The mid-1700s brought Spain face to face with all the challenges of controlling its frontier empire in the Americas from the natives — especially in Nuevo Mexico.
The Pueblo Revolt of 1680 had reordered the Spanish worldview so that, upon their return, they could live in relative peace among the Pueblo people. But the Spanish weren’t so lucky with the other native tribes that roamed from the Great Plains to beyond the Rocky Mountains in what is now Colorado, New Mexico, Texas and Arizona.
As the Spanish encroached more and more on the historic lands of the Apaches, Navajos, Utes and Comanches, everyone jockeyed for power and position. Alliances came and went; for most of the indigenous people, warfare and plunder were preferable to sedentary life. All the while, the Spanish struggled to find and retain allies in the frontier.
Taos sat right in the middle of the ebb and flow of these relationships, what historian Peka Hamalainen called a “confusing, multisided conflict in which the distinction between enemies and allies was often blurred and in which terror was a key weapon.”
Not only was Taos home to an established Indian pueblo along the Río Grande and a collection of Spanish land grants, it was also the site of long-standing annual trade fairs, where antagonists set aside their differences in order to barter and exchange goods. Even the powerful Comanches, who routinely raided across the region, came to Taos for commercial gain.
But keeping the peace was harder than even material gain could offset.
In 1759, several bands of northern Comanches were trading at Taos Pueblo when some were attacked by Spanish Taoseños. Several dozen Indians were killed. A year later, some 3,000 Comanche showed up, ostensibly for the fair. But when some locals blatantly danced with 24 Comanche scalps, the Comanches descended upon the armed hacienda of Marciel Torres and his extended family on Aug. 4, 1760. After a pitched battle, the Comanches overran the compound, killed 64, captured 54 and rode away.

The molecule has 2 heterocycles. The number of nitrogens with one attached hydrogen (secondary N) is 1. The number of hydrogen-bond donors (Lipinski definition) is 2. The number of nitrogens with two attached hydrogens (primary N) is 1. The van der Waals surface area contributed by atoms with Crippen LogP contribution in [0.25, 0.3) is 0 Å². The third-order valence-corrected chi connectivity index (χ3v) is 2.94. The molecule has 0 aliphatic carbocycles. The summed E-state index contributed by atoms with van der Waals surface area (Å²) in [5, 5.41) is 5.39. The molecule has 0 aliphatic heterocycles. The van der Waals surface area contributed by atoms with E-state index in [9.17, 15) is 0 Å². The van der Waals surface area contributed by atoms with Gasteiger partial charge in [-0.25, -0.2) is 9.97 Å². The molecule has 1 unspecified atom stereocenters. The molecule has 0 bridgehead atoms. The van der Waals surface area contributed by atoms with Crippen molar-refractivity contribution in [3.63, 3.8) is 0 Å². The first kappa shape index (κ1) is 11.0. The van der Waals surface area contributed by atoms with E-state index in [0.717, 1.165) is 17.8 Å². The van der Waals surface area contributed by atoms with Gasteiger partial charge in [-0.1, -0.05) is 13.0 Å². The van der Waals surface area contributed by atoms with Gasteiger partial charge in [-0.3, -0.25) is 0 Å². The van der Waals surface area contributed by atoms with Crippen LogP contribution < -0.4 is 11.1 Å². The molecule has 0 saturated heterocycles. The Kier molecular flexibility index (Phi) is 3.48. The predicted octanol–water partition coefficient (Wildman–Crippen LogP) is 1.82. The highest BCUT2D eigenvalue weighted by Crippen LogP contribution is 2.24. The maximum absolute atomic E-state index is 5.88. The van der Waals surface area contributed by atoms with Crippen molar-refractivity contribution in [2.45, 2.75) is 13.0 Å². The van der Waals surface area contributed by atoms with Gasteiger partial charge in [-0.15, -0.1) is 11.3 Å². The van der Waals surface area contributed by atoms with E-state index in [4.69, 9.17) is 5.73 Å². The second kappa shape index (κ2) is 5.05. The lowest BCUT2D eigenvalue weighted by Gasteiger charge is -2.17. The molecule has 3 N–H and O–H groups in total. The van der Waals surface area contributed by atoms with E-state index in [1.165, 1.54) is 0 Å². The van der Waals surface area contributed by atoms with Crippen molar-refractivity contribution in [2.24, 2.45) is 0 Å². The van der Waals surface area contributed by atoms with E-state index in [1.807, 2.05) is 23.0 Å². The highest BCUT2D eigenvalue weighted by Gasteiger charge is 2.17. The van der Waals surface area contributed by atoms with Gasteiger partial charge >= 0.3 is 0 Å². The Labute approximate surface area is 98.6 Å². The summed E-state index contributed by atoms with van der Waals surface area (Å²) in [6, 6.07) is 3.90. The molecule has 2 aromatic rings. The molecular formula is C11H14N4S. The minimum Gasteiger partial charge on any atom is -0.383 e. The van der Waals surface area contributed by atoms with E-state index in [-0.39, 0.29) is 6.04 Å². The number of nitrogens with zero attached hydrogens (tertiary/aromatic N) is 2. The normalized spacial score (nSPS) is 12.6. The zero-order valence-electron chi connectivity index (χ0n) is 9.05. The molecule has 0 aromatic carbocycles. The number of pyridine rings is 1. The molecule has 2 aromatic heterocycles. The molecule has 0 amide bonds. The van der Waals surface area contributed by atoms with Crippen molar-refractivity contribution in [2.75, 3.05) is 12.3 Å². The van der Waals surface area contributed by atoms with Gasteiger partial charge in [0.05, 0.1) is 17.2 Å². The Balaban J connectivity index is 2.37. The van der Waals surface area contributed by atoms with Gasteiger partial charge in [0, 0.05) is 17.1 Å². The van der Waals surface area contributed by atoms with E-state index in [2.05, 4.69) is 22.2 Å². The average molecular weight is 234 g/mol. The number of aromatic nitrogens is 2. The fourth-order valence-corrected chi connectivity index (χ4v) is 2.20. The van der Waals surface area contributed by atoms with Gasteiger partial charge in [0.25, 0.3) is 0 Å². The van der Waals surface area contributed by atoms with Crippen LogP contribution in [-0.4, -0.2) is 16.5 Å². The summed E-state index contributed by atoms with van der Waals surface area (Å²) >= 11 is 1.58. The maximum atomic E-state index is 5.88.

But true to their mercurial nature, the Comanches showed up the next year at the Taos trade fair seeking to ransom many of those same hostages taken during the attack. But the locals turned on them, leaving some 400 dead and the Indians in flight.
Over the next decade, the Comanche raided throughout El Norte, especially the sedentary pueblos of Pecos, Picuris, Cochiti, Nambé and Galisteo. And they kept showing up in Taos to trade.
Into this morass rode Juan Bautista de Anza, named governor of the New Mexico territory in 1777. Born in Sonora, Mexico, of Basque descent, Bautista had a reputation for intellect, tenacity and fair play. He arrived in Santa Fe after establishing the first route to Spanish missions at Monterey and San Francisco Bay, fighting the Apaches along today’s U.S.-Mexico border and giving aid to the starving Moqui (Hopi) — among other achievements.
His orders were to establish frontier forts to protect the settlers and allies, create an alliance with the most powerful Indians in order to suppress other tribes and resettle the nomadic tribes into villages. Bautista knew that to accomplish these goals, he would have to “cut off the head” of the most powerful tribe, the Comanche, in order to bring them into the Spanish fold.
From his earlier Indian battles, Bautista knew that the Comanche, like most Western tribes, were without formal leadership. More than a dozen autonomous bands roamed New Mexico, and no one spoke for the whole.